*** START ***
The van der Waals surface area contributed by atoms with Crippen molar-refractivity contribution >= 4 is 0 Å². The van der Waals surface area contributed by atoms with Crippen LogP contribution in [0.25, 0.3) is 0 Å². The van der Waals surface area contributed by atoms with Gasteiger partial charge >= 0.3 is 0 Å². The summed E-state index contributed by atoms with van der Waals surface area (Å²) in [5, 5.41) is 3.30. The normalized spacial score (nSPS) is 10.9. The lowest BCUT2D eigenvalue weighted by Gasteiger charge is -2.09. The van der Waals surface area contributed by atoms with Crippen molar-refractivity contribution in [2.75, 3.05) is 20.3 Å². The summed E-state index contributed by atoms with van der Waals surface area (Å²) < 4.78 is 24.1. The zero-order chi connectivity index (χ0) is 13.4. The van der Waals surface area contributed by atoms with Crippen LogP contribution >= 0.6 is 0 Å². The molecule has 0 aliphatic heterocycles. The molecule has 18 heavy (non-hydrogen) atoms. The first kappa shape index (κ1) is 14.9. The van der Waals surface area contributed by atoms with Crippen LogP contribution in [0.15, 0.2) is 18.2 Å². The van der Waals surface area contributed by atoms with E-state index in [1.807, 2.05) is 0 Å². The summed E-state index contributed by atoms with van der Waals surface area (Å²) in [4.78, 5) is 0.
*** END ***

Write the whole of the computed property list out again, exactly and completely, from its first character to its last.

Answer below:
The van der Waals surface area contributed by atoms with Crippen molar-refractivity contribution >= 4 is 0 Å². The van der Waals surface area contributed by atoms with Crippen LogP contribution in [0.25, 0.3) is 0 Å². The van der Waals surface area contributed by atoms with Gasteiger partial charge >= 0.3 is 0 Å². The summed E-state index contributed by atoms with van der Waals surface area (Å²) in [5, 5.41) is 3.30. The normalized spacial score (nSPS) is 10.9. The lowest BCUT2D eigenvalue weighted by Gasteiger charge is -2.09. The van der Waals surface area contributed by atoms with Crippen molar-refractivity contribution in [2.75, 3.05) is 20.3 Å². The summed E-state index contributed by atoms with van der Waals surface area (Å²) < 4.78 is 24.1. The zero-order chi connectivity index (χ0) is 13.4. The van der Waals surface area contributed by atoms with Crippen LogP contribution >= 0.6 is 0 Å². The molecule has 0 aliphatic heterocycles. The molecule has 18 heavy (non-hydrogen) atoms. The first kappa shape index (κ1) is 14.9. The van der Waals surface area contributed by atoms with Crippen LogP contribution in [0.15, 0.2) is 18.2 Å². The van der Waals surface area contributed by atoms with E-state index in [1.807, 2.05) is 0 Å². The summed E-state index contributed by atoms with van der Waals surface area (Å²) in [4.78, 5) is 0.